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How Inglis is giving back on and off field

When Greg Inglis launched the Goanna Academy in a Macksville hall, the former Storm and Rabbitohs superstar didn’t field a single question about his on-field feats.

“It was all about how they can find help, what was the best way that I dealt with my mental health issues and stuff like that,” Inglis said. “I found that really rewarding.”

After recently returning from England, where a hamstring injury restricted him to just three Super League appearances for Warrington, Inglis now intends to focus full-time on the Goanna Academy while playing for the Macksville Sea Eagles in the NSWRL Group Two competition.

The decision to finish his playing career where it began is the fulfilment of a 20-year vow Inglis made when he left Macksville to begin a remarkable journey that saw him play 263 NRL matches, 39 Tests for Australia and 32 Origins for Queensland.

His father, Wade Blair, and grandfather, Alex Blair, also played for Macksville.

“I have had a great footy career professionally, but I want to give back to Group Two and to my home-town as well,” Inglis told NRL.com.

The Origin of the Goanna

“I was 15 when I last wore the Macksville jersey, but I have never forgotten where I came from. It’s something I have always spoken about and I always like to give back to the community.”

Inglis also wants to help end the stigma around mental health by talking about his own battles with depression and mood swings, which led to him being diagnosed with Bipolar II after he quit the NRL in 2019.

“Goanna Academy is what I am focusing on now. That is what I am passionate about,” Inglis said. “I think it is the first Indigenous-owned mental health program in Australia, so I am proud of that.

“I just want to get out there and share my story about the struggles that I went through, what I faced and what I got diagnosed with. By me sharing what I went through I can give them tips about how to handle themselves if certain things come up - to go and seek help and to talk about it.”

Inglis, who won the Clive Churchill Medal in the Storm’s 2007 grand final triumph, the 2009 Golden Boot award as the world’s best player and helped the Rabbitohs to the 2014 premiership, sought treatment in 2017 and again in 2019, as he struggled with life after football.

“I am very fortunate that I went through what I did with my mental health and being in those two clinics,” he said. “It was the best thing for me, and I want to share my story.”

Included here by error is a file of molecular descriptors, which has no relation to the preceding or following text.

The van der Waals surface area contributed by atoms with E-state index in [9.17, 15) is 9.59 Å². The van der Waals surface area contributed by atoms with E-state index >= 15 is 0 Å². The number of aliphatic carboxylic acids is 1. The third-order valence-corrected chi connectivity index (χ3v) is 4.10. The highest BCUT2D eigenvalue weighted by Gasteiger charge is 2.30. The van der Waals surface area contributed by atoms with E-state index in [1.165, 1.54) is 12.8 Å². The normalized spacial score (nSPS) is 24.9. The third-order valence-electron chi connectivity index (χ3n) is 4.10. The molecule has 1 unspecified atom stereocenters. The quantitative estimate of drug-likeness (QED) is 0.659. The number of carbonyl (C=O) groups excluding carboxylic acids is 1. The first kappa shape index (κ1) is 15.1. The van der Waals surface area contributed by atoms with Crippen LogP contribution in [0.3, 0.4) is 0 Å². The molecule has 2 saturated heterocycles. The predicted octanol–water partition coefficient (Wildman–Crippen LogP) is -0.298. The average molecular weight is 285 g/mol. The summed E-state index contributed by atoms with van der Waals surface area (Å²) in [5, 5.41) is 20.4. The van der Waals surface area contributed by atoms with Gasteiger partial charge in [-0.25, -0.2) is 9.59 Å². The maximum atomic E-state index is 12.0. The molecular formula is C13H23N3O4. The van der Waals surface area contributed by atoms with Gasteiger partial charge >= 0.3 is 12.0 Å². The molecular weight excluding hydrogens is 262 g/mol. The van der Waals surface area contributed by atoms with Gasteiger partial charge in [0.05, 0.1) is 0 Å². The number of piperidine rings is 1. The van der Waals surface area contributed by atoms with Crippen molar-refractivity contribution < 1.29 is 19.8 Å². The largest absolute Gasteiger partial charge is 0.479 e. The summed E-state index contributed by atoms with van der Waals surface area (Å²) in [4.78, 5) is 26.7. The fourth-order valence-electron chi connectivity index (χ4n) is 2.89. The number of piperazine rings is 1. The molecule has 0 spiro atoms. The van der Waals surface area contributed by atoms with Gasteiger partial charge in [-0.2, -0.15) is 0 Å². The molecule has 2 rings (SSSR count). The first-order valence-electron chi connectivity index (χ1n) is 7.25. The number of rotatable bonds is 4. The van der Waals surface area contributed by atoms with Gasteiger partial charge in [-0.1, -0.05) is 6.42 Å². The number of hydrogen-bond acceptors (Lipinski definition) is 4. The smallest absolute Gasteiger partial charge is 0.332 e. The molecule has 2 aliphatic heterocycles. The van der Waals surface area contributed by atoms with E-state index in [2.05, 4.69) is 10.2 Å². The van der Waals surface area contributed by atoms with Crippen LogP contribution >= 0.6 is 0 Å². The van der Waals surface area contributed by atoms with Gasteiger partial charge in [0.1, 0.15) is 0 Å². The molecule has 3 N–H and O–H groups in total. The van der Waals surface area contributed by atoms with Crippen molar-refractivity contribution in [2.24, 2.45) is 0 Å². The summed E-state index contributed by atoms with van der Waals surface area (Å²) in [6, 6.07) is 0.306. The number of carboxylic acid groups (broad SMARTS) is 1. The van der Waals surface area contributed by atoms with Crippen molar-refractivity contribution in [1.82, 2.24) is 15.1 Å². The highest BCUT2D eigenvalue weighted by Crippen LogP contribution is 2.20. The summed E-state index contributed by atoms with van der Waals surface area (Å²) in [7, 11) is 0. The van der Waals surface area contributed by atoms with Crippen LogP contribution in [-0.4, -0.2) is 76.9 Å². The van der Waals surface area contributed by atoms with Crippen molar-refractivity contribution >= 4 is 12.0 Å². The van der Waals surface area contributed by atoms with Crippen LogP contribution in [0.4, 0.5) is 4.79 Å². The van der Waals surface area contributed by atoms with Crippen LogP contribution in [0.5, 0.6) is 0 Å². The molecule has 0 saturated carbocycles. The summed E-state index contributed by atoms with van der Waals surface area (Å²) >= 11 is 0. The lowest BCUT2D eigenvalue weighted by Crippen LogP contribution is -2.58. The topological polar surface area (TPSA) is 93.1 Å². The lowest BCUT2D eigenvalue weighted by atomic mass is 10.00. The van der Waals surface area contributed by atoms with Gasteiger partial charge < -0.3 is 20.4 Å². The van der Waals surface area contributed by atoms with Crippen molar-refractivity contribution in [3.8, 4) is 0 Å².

The 34-year-old has teamed up with Rich Digital, the sports consultancy founded by Shane and Brent Richardson, to develop the Goanna Academy program and he now intends to take it to schools.

Inglis brings out the Goanna to finish it

Online memberships are also available on the Goanna Academy website.

Mudgee Council has also expressed interest in Inglis delivering the Goanna Academy program, which includes coaching clinics, ahead of next year’s Charity Shield clash between the Rabbitohs and Dragons.  

“Basically, it is me telling my story and helping people to learn how to cope, and learning football skills or how to coach, especially with juniors, so that rugby league is fun and enjoyable for them,” Inglis said.

“I want to get kids in school clinics and honing their skills, just to get them interested in sport and off the streets.”

Australian Story: Greg Inglis

Inglis lives on the outskirts of Sydney but will also spend time in Macksville next year when he plays for the Sea Eagles under the coaching of former Rabbitohs clubmate Matt Hyland.

Former Souths team-mate Sam Burgess is coaching the Orara Valley Axemen, while Clint Greenshields will have charge of the Sawtell Panthers and Brandon Costin has taken over the coaching reins of the Coffs Harbour Comets.

“It is great to see Group Two building itself back up and getting people interested in footy again, and supporting their local teams,” Inglis said. “The rivalries and the passion of the communities who come out to support their teams are great.

“That is what I grew up and watched. My grandfather played for Macksville, my dad did as well, and I have had uncles and cousins play there too.

"When I left Macksville, I said to my dad and my family that I wanted to finish my career where it started so that is what’s going to happen now.”